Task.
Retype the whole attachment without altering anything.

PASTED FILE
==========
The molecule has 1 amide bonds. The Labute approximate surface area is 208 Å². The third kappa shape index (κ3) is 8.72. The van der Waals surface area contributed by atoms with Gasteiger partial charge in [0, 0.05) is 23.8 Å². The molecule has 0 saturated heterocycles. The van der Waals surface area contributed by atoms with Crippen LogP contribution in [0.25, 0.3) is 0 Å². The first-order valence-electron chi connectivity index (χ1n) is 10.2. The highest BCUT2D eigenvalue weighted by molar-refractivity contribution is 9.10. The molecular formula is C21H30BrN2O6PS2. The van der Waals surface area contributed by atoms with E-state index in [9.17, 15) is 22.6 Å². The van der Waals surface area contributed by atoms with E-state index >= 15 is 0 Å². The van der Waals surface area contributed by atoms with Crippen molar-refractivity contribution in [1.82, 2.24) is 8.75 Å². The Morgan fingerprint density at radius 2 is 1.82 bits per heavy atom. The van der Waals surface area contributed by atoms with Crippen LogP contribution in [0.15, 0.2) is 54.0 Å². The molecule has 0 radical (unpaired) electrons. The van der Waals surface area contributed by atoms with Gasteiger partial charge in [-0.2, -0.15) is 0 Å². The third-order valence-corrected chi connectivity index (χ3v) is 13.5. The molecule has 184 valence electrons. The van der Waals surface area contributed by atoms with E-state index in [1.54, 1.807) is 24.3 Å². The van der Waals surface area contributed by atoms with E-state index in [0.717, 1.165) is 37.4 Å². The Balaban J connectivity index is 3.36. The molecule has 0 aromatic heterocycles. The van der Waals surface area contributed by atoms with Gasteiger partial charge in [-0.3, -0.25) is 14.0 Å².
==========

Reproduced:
The molecule has 1 amide bonds. The Labute approximate surface area is 208 Å². The third kappa shape index (κ3) is 8.72. The van der Waals surface area contributed by atoms with Gasteiger partial charge in [0, 0.05) is 23.8 Å². The molecule has 0 saturated heterocycles. The van der Waals surface area contributed by atoms with Crippen LogP contribution in [0.25, 0.3) is 0 Å². The first-order valence-electron chi connectivity index (χ1n) is 10.2. The highest BCUT2D eigenvalue weighted by molar-refractivity contribution is 9.10. The molecular formula is C21H30BrN2O6PS2. The van der Waals surface area contributed by atoms with E-state index in [9.17, 15) is 22.6 Å². The van der Waals surface area contributed by atoms with E-state index >= 15 is 0 Å². The van der Waals surface area contributed by atoms with Crippen molar-refractivity contribution in [1.82, 2.24) is 8.75 Å². The Morgan fingerprint density at radius 2 is 1.82 bits per heavy atom. The van der Waals surface area contributed by atoms with Crippen LogP contribution in [0.15, 0.2) is 54.0 Å². The molecule has 0 radical (unpaired) electrons. The van der Waals surface area contributed by atoms with Gasteiger partial charge in [-0.2, -0.15) is 0 Å². The third-order valence-corrected chi connectivity index (χ3v) is 13.5. The molecule has 184 valence electrons. The van der Waals surface area contributed by atoms with E-state index in [1.54, 1.807) is 24.3 Å². The van der Waals surface area contributed by atoms with E-state index in [0.717, 1.165) is 37.4 Å². The Balaban J connectivity index is 3.36. The molecule has 0 aromatic heterocycles. The van der Waals surface area contributed by atoms with Gasteiger partial charge in [-0.3, -0.25) is 14.0 Å².